Financial Experts Urge Retirees to Reconsider Selling Assets

Financial experts Laura Redfern and Scott Sturgeon advise retirees aged 57-75 to carefully consider holding onto assets such as stocks, life insurance policies, and homes, rather than selling them, to maximize their long-term value and create a more secure financial future for themselves and their heirs. By doing so, retirees can benefit from tax benefits, charitable purposes, and sentimental value, and avoid potential negative consequences for their loved ones." This description focuses on the primary topic of the article (retirees' asset management), the main entities (Laura Redfern, Scott Sturgeon, and retirees), the context (retirement planning), and the significant actions and implications (holding onto assets for long-term value and avoiding negative consequences). The description also provides objective and relevant details that will help an AI generate an accurate visual representation of the article's content, such as images of retirees, financial charts, and icons representing stocks, life insurance, and homes.

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Financial Experts Urge Retirees to Reconsider Selling Assets

Financial Experts Urge Retirees to Reconsider Selling Assets

Financial experts Laura Redfern and Scott Sturgeon are advising retirees aged 57-75 to think twice before selling off their assets, such as stocks, life insurance policies, and homes. These assets may be worth more in the long run due to tax benefits, charitable purposes, and sentimental value.

Why this matters: This advice has significant implications for retirees' financial security and the well-being of their heirs, as it can affect their ability to access resources and benefits in the future. By considering the long-term value of their assets, retirees can make more informed decisions that benefit not only themselves but also their loved ones.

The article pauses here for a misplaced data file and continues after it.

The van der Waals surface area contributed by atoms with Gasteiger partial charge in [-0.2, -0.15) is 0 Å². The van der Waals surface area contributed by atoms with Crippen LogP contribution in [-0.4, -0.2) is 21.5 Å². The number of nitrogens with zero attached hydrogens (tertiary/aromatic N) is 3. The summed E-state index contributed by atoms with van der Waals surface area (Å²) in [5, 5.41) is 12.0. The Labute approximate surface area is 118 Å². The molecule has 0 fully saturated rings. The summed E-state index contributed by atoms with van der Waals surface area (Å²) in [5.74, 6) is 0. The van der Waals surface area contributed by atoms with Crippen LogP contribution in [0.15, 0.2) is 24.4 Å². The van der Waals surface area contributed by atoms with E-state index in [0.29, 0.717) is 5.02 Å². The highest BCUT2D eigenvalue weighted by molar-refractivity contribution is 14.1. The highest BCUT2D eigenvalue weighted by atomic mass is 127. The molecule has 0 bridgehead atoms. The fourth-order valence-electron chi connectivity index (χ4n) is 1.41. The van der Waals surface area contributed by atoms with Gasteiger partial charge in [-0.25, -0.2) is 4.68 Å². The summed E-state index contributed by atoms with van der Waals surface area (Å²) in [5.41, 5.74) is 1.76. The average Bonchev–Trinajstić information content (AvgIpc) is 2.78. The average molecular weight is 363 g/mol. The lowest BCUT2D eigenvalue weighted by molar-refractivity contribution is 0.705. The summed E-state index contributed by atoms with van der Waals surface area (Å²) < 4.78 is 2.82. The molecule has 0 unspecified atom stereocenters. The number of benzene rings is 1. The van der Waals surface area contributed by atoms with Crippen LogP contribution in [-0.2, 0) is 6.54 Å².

When it comes to stocks, Redfern suggests that retirees "slow down and consider your other resources first" before deciding to sell. She points out the potential for significant tax-free gains for heirs after death. Sturgeon agrees, noting that assets with large capital gains are ideal for charitable giving, as they can be gifted directly to charities or donor-advised funds, allowing retirees to avoid capital gains tax.

Redfern also cautions against selling life insurance policies, as doing so may prevent heirs from receiving financial assistance and could disqualify them from need-based programs like Medicaid. Instead, she recommends exploring policy features, borrowing from cash value, converting policies, or accessing accelerated death benefits.

When considering selling their homes, retirees are advised to avoid taking out reverse mortgages, which can leave heirs with a large debt. Redfern suggests looking into alternative methods to access cash from homes, such as home equity lines of credit (HELOC) or other lines of credit.

Sturgeon also recommends that retirees gift valuable heirlooms to friends or family rather than selling them, ensuring that traditions and family history are preserved for future generations.

By holding onto these assets, retirees can maximize their value and create a more secure financial future for themselves and their heirs. As Redfern and Sturgeon emphasize, careful consideration and planning are key to making the most of one's assets in retirement.

Key Takeaways

  • Retirees: consider tax benefits, charity, and sentimental value before selling assets.
  • Hold onto stocks for tax-free gains for heirs and charitable giving.
  • Don't sell life insurance policies; explore policy features and alternatives instead.
  • Avoid reverse mortgages; consider HELOC or lines of credit for home cash.
  • Gift valuable heirlooms to preserve family history and traditions.